Mohan Thanikachalam

CEO, President, and Co-Founder at Dynocardia

Dr Thanikachalam is a healthcare provider with a career-long commitment to public health. As a cardiovascular surgeon, he’s saved the lives of hundreds of critically ill inpatients. As a physician devoted to public health, he has overseen numerous programs dedicated to the care of patients with diseases such as diabetes and hypertension. In his capacity as a physician and a community health advocate, Dr Thanikachalam is acutely aware of the limitations of current blood pressure measuring technologies.

To address these unmet needs, Dr Thanikachalam leads a collaborative team drawn from TUFTs and MIT, and supported by NIH grant 1U01EB018823-01A1 to develop ViTrack, the first stand-alone, cuff-less device that allows for continuous, non-invasive blood pressure (cNIBP) measurement. Unlike conventional occlusive devices, ViTrack offers direct, beat-to-beat measurement of blood pressure that is wearable, mobile, and easy to use, with the accuracy of an intra-arterial line. With data-rich capability that includes heart rate, heart rhythm, and respiratory parameters in addition to blood pressure, ViTrack enables early intervention prior to acute events.

Previous to his work at Dynocardia, Dr Thanikachalam has been a pioneer in the areas of population-based cardiovascular disease (CVD). His work includes risk assessment and point-of-care technologies to facilitate comprehensive, community-based intervention strategies for CVD prevention and management. In partnership with the Joslin Diabetes Center, Boston, Dr Thanikachalam established a comprehensive CVD and diabetes management program with a custom-built virtual-care platform with the primary aim of increasing access to high-quality care, while reducing cost. With USAID support, he has led the efforts to develop a mobile-health technology platform, as an adjunct to the management of hypertension and diabetes by non-skilled health workers.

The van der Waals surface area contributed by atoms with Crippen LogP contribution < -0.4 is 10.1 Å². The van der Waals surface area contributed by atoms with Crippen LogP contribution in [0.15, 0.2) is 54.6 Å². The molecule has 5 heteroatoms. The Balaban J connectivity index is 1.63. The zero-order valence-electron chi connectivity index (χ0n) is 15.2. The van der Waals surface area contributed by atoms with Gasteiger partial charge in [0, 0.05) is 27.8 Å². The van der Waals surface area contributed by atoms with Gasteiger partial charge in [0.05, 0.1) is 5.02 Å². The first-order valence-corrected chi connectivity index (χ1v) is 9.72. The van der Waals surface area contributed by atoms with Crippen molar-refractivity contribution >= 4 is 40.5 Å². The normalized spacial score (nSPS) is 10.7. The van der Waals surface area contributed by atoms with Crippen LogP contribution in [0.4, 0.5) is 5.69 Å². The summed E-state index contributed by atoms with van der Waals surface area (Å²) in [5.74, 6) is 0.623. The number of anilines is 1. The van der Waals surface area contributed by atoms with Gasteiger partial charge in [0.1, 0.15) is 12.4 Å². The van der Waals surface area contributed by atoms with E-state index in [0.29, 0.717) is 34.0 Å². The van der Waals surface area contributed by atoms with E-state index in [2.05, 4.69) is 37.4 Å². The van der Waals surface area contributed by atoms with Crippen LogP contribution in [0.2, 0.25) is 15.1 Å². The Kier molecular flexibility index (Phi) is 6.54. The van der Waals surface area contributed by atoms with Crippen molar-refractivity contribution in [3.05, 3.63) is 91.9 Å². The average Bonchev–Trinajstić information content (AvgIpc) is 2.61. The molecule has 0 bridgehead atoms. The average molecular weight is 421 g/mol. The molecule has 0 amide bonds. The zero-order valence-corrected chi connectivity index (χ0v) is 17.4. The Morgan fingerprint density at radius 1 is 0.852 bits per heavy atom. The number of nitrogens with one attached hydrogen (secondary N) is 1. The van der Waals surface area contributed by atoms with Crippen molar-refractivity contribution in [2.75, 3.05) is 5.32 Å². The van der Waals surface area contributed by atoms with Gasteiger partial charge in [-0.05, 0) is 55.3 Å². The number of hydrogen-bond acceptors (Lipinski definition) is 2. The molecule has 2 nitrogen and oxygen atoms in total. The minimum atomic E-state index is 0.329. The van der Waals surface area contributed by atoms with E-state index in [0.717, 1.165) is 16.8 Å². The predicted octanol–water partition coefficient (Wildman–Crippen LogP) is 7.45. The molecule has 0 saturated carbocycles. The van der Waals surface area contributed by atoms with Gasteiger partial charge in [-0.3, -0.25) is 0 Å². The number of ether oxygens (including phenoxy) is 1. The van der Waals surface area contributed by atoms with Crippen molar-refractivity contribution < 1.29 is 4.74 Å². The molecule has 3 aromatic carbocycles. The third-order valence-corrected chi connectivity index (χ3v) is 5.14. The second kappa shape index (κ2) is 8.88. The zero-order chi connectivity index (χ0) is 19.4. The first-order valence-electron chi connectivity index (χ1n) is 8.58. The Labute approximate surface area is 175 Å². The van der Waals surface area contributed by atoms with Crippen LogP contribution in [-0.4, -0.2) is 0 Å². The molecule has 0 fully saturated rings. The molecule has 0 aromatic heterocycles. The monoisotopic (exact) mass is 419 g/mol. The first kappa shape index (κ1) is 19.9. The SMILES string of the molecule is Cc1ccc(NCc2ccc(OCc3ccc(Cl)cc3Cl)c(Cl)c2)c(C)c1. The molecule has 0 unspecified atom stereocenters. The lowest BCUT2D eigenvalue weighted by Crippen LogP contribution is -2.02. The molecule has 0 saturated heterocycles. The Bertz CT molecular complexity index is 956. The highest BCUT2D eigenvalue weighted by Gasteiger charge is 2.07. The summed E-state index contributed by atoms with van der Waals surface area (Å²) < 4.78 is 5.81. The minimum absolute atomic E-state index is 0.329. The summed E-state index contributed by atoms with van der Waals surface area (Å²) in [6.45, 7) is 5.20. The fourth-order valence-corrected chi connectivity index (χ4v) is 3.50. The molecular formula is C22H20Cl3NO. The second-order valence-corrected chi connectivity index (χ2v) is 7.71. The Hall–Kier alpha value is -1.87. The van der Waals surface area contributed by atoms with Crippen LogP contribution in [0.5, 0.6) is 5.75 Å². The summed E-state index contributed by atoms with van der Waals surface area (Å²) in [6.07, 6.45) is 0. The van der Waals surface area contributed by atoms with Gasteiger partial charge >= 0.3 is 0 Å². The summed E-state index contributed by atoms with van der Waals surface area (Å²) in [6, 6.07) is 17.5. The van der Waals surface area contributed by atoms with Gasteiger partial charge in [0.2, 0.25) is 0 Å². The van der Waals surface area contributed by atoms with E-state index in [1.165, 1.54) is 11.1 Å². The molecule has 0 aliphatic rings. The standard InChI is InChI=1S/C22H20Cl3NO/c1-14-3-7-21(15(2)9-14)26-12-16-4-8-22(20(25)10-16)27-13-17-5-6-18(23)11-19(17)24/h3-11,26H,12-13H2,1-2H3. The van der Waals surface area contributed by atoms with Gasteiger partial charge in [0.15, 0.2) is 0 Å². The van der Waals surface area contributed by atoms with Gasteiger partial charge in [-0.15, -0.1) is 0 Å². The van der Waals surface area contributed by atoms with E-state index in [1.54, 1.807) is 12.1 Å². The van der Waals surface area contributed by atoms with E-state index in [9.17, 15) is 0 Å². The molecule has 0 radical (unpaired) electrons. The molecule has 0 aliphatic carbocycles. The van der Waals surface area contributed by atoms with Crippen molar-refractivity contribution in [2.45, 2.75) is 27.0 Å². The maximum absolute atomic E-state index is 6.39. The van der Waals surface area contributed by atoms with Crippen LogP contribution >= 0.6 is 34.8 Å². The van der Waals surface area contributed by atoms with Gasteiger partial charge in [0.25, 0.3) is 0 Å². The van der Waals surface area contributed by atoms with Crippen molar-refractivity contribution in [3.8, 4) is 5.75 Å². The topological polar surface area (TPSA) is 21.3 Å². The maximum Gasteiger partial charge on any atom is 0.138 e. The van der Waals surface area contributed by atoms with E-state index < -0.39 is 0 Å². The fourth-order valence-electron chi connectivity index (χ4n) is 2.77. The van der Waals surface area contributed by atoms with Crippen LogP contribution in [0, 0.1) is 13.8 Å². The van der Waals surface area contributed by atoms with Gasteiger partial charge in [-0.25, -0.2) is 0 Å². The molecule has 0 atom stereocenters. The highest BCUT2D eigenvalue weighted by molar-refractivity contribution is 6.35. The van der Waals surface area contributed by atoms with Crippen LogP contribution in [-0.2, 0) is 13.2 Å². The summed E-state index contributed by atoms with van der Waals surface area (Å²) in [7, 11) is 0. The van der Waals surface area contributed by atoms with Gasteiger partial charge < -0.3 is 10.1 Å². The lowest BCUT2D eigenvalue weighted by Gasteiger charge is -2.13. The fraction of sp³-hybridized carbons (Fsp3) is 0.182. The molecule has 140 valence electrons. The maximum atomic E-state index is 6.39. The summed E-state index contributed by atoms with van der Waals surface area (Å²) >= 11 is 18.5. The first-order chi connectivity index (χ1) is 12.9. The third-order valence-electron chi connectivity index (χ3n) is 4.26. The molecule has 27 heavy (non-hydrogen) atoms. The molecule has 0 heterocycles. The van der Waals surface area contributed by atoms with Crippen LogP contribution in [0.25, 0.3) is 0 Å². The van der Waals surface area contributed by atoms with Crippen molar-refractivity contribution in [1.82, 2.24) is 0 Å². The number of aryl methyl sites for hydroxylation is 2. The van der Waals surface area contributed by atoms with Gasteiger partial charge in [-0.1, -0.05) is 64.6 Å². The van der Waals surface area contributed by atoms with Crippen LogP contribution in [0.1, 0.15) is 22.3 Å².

Dr Thanikachalam championed, or was lead investigator, for a number of technologies, including the following:
• A mobile phone-enabled peripheral-neuropathy analyzer for persons with diabetes, currently being commercialized
• A patch ultrasound sensor as a point-of-care device for home monitoring of extra-vascular lung water for remote management of congestive heart failure
• The clinical validation of other mobile enabled technologies such as a camera-based vital signs monitor, a retinal camera, and a mobile-enabled spirometer